Is publicity good for unschooling?

This is a debate currently taking place amid the NYC homeschooling community.  Should we make ourselves available to news outlets and reporters doing stories about homeschooling?

Many people seem to feel that the media cannot be trusted at all; that they will slant every story to the negative, or that increased exposure will mean increased scrutiny from the powers that be resulting in less freedom for us.

And of course there are stories that take a negative slant toward homeschooling and people who believe that home educators should be more heavily regulated than we already are.

But my personal experience with the media has been, for the most part, a positive one.  The reporters I’ve met (at least those with whom I’ve wound up working) are truly interested in what we do, and have shown our lives and choices in an accurate and  positive light.

My take on this is that although it is best to learn about homeschooling through personal contact with a homeschooling family or community, it just isn’t possible for everyone.  Many people know so little about their options in this regard that they wouldn’t even think to look for it.

You don’t know what you don’t know, as my Mom likes to say.

So how can I reach out to the people who are unaware of homeschooling and unschooling as a viable option?   The only way to do it is through some sort of publicity.  Even my networking on Twitter and Facebook is a kind of publicity, though much more limited in scope than an interview for a major news outlet.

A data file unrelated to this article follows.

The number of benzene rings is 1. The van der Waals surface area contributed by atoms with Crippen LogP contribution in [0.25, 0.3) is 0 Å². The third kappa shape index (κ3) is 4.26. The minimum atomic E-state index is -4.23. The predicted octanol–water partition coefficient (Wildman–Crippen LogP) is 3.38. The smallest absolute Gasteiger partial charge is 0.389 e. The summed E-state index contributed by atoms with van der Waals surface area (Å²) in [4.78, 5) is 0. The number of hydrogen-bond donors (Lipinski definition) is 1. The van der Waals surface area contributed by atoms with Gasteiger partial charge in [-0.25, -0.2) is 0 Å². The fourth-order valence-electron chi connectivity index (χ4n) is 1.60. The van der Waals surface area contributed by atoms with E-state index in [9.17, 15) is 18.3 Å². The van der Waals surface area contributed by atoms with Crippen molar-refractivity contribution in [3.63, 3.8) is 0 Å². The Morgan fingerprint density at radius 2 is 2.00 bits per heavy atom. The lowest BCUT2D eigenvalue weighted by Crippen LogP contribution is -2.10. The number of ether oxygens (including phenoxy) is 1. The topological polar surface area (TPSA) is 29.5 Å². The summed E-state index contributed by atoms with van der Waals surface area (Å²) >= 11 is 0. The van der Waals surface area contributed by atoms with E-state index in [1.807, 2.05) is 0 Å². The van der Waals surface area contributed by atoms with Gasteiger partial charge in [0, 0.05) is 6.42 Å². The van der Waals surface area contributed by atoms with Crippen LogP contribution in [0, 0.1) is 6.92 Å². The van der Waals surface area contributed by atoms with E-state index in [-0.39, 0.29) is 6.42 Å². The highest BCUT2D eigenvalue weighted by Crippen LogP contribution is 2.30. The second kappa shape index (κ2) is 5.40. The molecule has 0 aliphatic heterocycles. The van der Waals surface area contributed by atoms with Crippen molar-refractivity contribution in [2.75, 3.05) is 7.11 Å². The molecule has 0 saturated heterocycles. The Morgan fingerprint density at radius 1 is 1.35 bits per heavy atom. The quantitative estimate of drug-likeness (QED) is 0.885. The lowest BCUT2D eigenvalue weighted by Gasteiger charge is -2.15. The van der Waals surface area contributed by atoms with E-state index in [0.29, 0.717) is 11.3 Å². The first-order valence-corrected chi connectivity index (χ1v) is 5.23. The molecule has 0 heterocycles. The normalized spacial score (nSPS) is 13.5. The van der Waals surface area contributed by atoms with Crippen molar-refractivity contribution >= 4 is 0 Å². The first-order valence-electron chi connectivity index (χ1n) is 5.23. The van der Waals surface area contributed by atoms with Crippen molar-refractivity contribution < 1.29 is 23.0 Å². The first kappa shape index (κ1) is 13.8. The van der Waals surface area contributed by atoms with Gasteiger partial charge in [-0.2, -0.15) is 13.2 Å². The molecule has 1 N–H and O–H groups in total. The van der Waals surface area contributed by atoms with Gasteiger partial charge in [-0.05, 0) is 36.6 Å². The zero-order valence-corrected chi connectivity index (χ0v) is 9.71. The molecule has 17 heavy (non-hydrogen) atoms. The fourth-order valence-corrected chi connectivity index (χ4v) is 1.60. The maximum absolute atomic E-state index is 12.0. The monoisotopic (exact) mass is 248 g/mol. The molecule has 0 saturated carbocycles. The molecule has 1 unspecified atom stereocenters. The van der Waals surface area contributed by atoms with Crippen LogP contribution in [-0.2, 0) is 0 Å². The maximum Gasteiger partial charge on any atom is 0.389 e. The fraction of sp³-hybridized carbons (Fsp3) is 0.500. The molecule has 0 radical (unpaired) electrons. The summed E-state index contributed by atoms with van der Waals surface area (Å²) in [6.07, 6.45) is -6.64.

Homeschooling is on the increase.  Markedly so here in the city  if the turnout at our annual NBTS picnic was any indication. (I’ve seen reports of a 10% increase this year alone, though I can’t verify that.)   My guess is that part of the reason for this dramatic increase is dissatisfaction with public schooling combined with increased knowledge and awareness of homeschooling.   Not from the Rick Santorums of the world, but from people like Laurie Spigel, Dayna Martin, Grace Llewellyn, Wendy Priesnitz, Sandra Dodd, Blake Boles and many others who are not afraid to put themselves out there and be transparent about what it is we are doing.

Publicity has its’ pitfalls.   Being misquoted is a drag.  Being misinterpreted even worse.  But the upside in possibilities for families to take control of their child’s lives and learning far outweigh the risks, in my humble opinion.  We can choose who we talk to and try to proof any interview copy before it goes to print, but we should definitely keep talking.    If enough families choose this path, it will eventually reach that magic “tipping point” and upend a system desperately in need of upending.

So if you ask me, it’s all good.


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